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...I might think of them) at his political sentiments, which died with him, considering how much else he has left behind him of a more solid and imperishable nature! If he had, indeed, (like some others) merely left behind him the lasting infamy of a destroyer of his country, or the shining example of an apostate from liberty, I might have thought the case altered.
The determination with which Swift persisted in a preconcerted theory, savoured of the morbid affection of which he died.There is nothing more likely to drive a man mad, than the being unable to get rid of the idea of the distinction between right and wrong, and an obstinate, constitutional preference of the true to the agreeable.Swift was not a Frenchman. In this respect he differed from Rabelais and Voltaire. They have been accounted the three greatest wits in modern times; but their wit was of a peculiar kind in each. They are little beholden to each other; there is some resemblance between Lord Peter in the Tale of a Tub, and Rabelais' Friar John; but in general they are all three authors of a substantive character in themselves. Swift's wit (particularly in his chief prose works) was serious, saturnine,... Hazlitt, William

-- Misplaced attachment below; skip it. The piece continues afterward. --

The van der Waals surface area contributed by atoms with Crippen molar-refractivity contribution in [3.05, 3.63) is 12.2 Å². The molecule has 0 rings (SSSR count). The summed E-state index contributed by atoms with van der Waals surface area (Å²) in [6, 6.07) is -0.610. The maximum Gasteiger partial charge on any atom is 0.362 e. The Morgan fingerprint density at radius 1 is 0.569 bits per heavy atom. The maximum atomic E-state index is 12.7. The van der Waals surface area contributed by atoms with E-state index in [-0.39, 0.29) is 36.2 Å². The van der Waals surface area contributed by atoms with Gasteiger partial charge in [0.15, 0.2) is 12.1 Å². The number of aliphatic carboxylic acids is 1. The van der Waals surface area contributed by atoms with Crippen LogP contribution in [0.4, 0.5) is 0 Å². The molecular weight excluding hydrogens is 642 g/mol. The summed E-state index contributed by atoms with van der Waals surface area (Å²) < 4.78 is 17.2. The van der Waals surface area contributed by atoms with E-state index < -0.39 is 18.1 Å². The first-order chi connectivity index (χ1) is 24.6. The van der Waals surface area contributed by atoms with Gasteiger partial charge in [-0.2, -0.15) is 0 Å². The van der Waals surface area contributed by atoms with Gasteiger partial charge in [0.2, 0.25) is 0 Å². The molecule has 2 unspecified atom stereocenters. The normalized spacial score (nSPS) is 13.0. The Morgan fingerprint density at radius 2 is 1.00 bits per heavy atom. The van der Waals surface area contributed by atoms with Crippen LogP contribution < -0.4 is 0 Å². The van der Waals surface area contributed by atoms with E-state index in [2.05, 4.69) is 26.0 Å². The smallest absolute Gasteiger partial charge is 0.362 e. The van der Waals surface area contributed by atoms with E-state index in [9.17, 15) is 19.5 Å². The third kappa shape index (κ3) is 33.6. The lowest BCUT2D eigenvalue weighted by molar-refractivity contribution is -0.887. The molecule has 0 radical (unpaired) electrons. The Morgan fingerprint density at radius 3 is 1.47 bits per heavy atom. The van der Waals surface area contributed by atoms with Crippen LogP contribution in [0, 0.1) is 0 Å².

Excerpt from Lectures on the English Poets Delivered at the Surrey Institution · This quote is about integrity · Search on Google Books to find all references and sources for this quotation.
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